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Thursday, May 23, 2013

Rhymes for dummies

There is something about a rhyme that is pleasing to the ear, which is why so many poems and lyrics rhyme. But most people don't invest rhymes with any greater meaning, they just find them a source of mild amusement.

Among the lower IQ's, however, rhymes seem to take on a greater significance. I was reminded of this by the Barbie protester described two posts ago who held the placard saying, "Life in plastic is not fantastic."

For such people, a rhyme scheme not only seems to invest a statement with more significance, but gives it greater credibility as well. If it rhymes, it just seems to somehow make more sense to them. (There's something awfully primitive about this.)

Marching soldiers will often have a bit of doggerel to mark their cadence and keep their spirits up, but it's never a message they take seriously. Marching protesters, on the other hand, seem to take their couplets completely to heart. 

During the Sixties, protesters used to chant, "Hey hey LBJ, how many kids you kill today?" More recently student protesters have chanted, "Hey hey, ho ho, Western Civ has got to go!"

It's almost as if they assumed that since rhyming is clever, the message must be smart. Yet their rhythmic chanting comes across as the opposite of intelligent.

The entire phenomenon is not entirely dissimilar to transcendental meditation, where one repeats the same word over and over again in an attempt to empty one's mind of all thought. It seems more than coincidental that back in the Sixties, the rise of chanting at protests was concurrent with rise of TM.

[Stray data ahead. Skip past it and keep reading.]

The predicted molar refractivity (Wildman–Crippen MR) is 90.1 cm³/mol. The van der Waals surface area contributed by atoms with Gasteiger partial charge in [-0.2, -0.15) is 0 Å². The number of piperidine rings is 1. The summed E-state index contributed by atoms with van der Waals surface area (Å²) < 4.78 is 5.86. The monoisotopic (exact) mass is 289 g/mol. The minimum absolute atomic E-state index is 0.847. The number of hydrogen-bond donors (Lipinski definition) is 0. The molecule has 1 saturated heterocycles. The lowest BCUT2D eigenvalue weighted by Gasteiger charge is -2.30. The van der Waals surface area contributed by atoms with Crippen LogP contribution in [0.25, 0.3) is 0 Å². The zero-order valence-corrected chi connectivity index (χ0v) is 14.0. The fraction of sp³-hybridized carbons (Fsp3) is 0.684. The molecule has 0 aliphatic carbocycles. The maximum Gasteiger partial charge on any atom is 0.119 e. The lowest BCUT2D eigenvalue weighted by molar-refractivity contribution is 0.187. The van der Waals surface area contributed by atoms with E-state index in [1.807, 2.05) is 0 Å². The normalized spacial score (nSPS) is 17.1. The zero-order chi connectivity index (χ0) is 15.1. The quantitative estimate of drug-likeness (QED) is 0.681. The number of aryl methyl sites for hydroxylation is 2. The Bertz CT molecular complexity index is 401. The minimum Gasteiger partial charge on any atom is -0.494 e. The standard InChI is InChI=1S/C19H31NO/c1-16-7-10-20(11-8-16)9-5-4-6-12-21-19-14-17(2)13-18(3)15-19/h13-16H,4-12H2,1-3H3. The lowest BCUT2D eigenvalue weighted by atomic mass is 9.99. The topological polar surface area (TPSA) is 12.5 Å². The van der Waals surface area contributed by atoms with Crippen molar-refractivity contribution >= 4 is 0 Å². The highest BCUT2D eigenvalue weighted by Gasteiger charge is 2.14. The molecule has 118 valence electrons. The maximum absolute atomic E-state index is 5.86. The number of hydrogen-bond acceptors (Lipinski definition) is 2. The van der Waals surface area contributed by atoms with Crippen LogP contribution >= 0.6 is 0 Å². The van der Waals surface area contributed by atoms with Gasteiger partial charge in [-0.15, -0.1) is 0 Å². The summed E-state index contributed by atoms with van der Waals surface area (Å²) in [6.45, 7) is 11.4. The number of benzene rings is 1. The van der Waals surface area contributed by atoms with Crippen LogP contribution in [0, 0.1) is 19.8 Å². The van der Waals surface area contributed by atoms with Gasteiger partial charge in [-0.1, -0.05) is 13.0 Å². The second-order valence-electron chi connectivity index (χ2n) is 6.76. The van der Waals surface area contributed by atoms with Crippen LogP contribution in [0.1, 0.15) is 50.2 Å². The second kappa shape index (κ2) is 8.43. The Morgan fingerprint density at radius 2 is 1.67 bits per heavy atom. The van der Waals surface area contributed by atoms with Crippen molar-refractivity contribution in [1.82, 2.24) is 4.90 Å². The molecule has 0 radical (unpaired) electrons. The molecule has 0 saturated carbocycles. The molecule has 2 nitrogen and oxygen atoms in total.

Of course, there have been such chants before the Sixties. During the 1884 Presidential campaign, Grover Cleveland's opponents used the refrain, "Ma, Ma where’s my Pa?" – a reference to the fact Cleveland had fathered an illegitimate child in 1874. (After Cleveland was elected, his supporters added the line, “Gone to the White House, Ha, Ha, Ha!”)

Jesse Jackson used to relate to his constituency with rhymes. A Jackson sampler:

"Hope not dope." 
''If my mind can conceive it and my heart can believe it, then I can achieve it.''
''It's not my aptitude but my attitude that determines my altitude.''
''My mind is a pearl; I can do anything in the world.''

(It's hard not to hear a somewhat bitter reference to the SAT's in the third quote.)

During the OJ Simpson murder trial, Johnny Cochran famously (infamously?) told the jury, "If the gloves don't fit, you must acquit." He put it in rhyme, because he knew that not only would it stick in the jurors' heads better, it would resonate more deeply with them.

Somehow it's hard to imagine conservatives chanting mindlessly this way:

"Barack Obama, time to confess --
You knew about the IRS!"


"Let the First Amendment be --
Hands off the AP!"


"Fast and Furious, Fast and Furious --
The repercussions are vast
and the denials are curious!"

(This last one admittedly lacks the rhythm a protester needs.)

Or maybe Mitch McConnell could get up on the podium and thunder, Jesse Jackson-style, "Benghazi is not a teachable moment, it's an impeachable moment!"

The only problem is, it's hard to uninhibitedly bellow out such asinine doggerel when you have even the slightest capacity for embarrassment.

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